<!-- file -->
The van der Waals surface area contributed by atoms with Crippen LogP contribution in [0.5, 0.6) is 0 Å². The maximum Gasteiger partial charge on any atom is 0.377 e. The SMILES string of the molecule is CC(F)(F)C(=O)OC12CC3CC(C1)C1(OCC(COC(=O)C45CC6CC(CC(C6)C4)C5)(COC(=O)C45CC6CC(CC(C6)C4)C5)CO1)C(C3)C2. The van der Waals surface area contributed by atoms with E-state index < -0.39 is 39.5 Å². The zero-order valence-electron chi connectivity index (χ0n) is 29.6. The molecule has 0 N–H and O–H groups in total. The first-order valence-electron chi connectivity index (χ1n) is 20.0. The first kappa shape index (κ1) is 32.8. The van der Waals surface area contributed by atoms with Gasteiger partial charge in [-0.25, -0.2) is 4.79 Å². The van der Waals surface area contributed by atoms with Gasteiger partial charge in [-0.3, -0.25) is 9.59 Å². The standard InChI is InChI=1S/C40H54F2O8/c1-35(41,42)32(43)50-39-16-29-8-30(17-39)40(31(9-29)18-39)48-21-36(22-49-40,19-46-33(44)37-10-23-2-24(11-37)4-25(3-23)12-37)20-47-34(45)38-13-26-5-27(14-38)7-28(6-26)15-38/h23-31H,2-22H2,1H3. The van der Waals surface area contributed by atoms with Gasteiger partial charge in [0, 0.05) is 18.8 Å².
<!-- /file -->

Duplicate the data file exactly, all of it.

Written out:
The van der Waals surface area contributed by atoms with Crippen LogP contribution in [0.5, 0.6) is 0 Å². The maximum Gasteiger partial charge on any atom is 0.377 e. The SMILES string of the molecule is CC(F)(F)C(=O)OC12CC3CC(C1)C1(OCC(COC(=O)C45CC6CC(CC(C6)C4)C5)(COC(=O)C45CC6CC(CC(C6)C4)C5)CO1)C(C3)C2. The van der Waals surface area contributed by atoms with E-state index < -0.39 is 39.5 Å². The zero-order valence-electron chi connectivity index (χ0n) is 29.6. The molecule has 0 N–H and O–H groups in total. The first-order valence-electron chi connectivity index (χ1n) is 20.0. The first kappa shape index (κ1) is 32.8. The van der Waals surface area contributed by atoms with Gasteiger partial charge in [-0.25, -0.2) is 4.79 Å². The van der Waals surface area contributed by atoms with Gasteiger partial charge in [-0.3, -0.25) is 9.59 Å². The standard InChI is InChI=1S/C40H54F2O8/c1-35(41,42)32(43)50-39-16-29-8-30(17-39)40(31(9-29)18-39)48-21-36(22-49-40,19-46-33(44)37-10-23-2-24(11-37)4-25(3-23)12-37)20-47-34(45)38-13-26-5-27(14-38)7-28(6-26)15-38/h23-31H,2-22H2,1H3. The van der Waals surface area contributed by atoms with Gasteiger partial charge in [0, 0.05) is 18.8 Å².